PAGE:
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Top 10 Blues Guitarists | John Lee Hooker

Posted by Laura Bulbeck
Blues is nothing without different flavours, and some of the most renown blues guitarists could boast incredible skills shaping genre and form. This week we take it one step further with John Lee Hooker, one of the most versatile and long-lasting bluesmen of the twentieth century.

JohnLeeHooker_-8-1272x1600.jpgA Blues Renaissance Man

The original boogie man, John Lee Hooker (1917–2001) sustained a career of more than 50 years with his incessant one-chord stomp and half-spoken vocal style. But behind the captivating, hypnotic rhythm Hooker found his own deep blues – one with dark tones and mysterious flurries of notes – as he groped to express, often with a wicked irony, his own feelings of pain and desire. His style was particularly infectious among British blues bands of the Sixties, notably the Animals. In America Canned Heat built a multi-platinum career out of Hooker’s boogie.

A Man of Many Names

The youngest of 11 children, Hooker was born in Clarksdale, Mississippi, in 1917 to a family of sharecroppers. After his parents separated he learned guitar from his stepfather before leaving home for Memphis, followed by Cincinnati and Detroit, where he made his first recordings in 1948. ‘Boogie Chillen’ contained all the basic elements of his style and was a No. 1 rhythm and blues hit. Hooker immediately cashed in, recording for several different labels under a variety of pseudonyms (a laughable ploy given his distinctive style), and had more hits with ‘Hobo Blues’, ‘Crawling Kingsnake’ (1949) and ‘I’m In The Mood’ (1951).

Boogie Boom

In the mid-Fifties Hooker started recording with an electric band, heightening the rhythmic emphasis of his boogie with songs like ‘Dimples’ and ‘Boom Boom’. When these records became successful in Britain in the Sixties, he toured the UK and Europe regularly. Meanwhile, he was enjoying a parallel career as a solo folk/blues artist in America, although by the end of the decade he was back in the rock fold, thanks to the success of his disciples Canned Heat, who repaid their debt by recruiting him for Hooker ‘N’ Heat (1970).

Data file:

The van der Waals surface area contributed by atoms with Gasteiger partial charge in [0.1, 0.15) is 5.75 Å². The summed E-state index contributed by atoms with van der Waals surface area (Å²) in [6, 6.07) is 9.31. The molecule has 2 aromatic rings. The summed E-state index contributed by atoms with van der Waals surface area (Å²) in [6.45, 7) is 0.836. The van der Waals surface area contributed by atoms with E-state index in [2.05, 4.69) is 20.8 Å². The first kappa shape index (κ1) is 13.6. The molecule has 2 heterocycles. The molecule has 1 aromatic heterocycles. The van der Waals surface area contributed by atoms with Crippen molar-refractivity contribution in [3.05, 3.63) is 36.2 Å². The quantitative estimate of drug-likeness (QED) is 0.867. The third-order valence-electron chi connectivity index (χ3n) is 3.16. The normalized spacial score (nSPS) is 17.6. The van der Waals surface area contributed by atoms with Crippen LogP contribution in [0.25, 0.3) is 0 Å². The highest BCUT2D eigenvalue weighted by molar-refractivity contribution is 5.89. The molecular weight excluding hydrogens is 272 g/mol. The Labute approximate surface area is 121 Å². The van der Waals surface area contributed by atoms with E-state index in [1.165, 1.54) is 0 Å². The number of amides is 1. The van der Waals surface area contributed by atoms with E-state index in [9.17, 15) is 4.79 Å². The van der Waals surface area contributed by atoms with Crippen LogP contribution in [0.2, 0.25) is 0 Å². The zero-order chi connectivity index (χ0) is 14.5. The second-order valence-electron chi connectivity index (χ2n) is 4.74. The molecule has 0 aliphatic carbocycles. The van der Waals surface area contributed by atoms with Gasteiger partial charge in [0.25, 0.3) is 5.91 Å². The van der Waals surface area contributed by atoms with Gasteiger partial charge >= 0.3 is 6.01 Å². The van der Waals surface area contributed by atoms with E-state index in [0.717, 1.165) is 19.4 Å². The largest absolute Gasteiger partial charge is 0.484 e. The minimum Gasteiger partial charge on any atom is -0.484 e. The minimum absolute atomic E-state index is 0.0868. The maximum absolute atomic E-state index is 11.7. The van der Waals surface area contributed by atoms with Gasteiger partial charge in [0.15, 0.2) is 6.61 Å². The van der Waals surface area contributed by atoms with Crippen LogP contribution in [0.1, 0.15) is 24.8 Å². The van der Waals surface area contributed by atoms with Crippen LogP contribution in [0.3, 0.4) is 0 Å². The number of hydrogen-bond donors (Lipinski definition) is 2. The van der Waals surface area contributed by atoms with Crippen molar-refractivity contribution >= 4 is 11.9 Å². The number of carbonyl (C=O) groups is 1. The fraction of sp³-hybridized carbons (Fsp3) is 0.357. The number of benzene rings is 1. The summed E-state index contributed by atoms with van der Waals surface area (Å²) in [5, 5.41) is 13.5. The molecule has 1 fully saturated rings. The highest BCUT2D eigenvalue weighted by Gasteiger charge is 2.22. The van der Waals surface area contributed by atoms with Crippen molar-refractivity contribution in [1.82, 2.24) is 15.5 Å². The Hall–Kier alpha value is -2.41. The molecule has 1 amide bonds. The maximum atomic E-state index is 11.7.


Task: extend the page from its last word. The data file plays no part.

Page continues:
Through the Decades

Further collaborations with Van Morrison and guitarist Elvin Bishop maintained Hooker’s profile in the Seventies, but his career sagged in the Eighties before a sudden and unlikely revival in 1989 with The Healer, which featured duets with Carlos Santana, Bonnie Raitt, George Thorogood, Los Lobos and the remnants of Canned Heat. The album’s success set Hooker up for the Nineties as Van Morrison, Keith Richards, Ry Cooder, Robert Cray and Albert Collins queued up to appear on subsequent albums including Mr Lucky, Boom Boom and The Hook. Hooker died in 2001 at the age of 83.

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Images courtesy johnleehooker.com

Want to learn to write songs? Check out our Songwriter’s Rhyming Dictionary available through our websiteLearn to play riffs from the guitar greats from blues to punk, metal and jazz with our book Pick Up & Play Classic Riffs here.

Links

  • See John Lee Hooker's official website here
  • Check out John Lee Hooker’s biography, discography and more
  • Learn more about the blues styles of John Lee Hooker and guitarist Lightnin’ Hopkins here

Topics: blues guitar,, Flame Tree Music, flame tree pro

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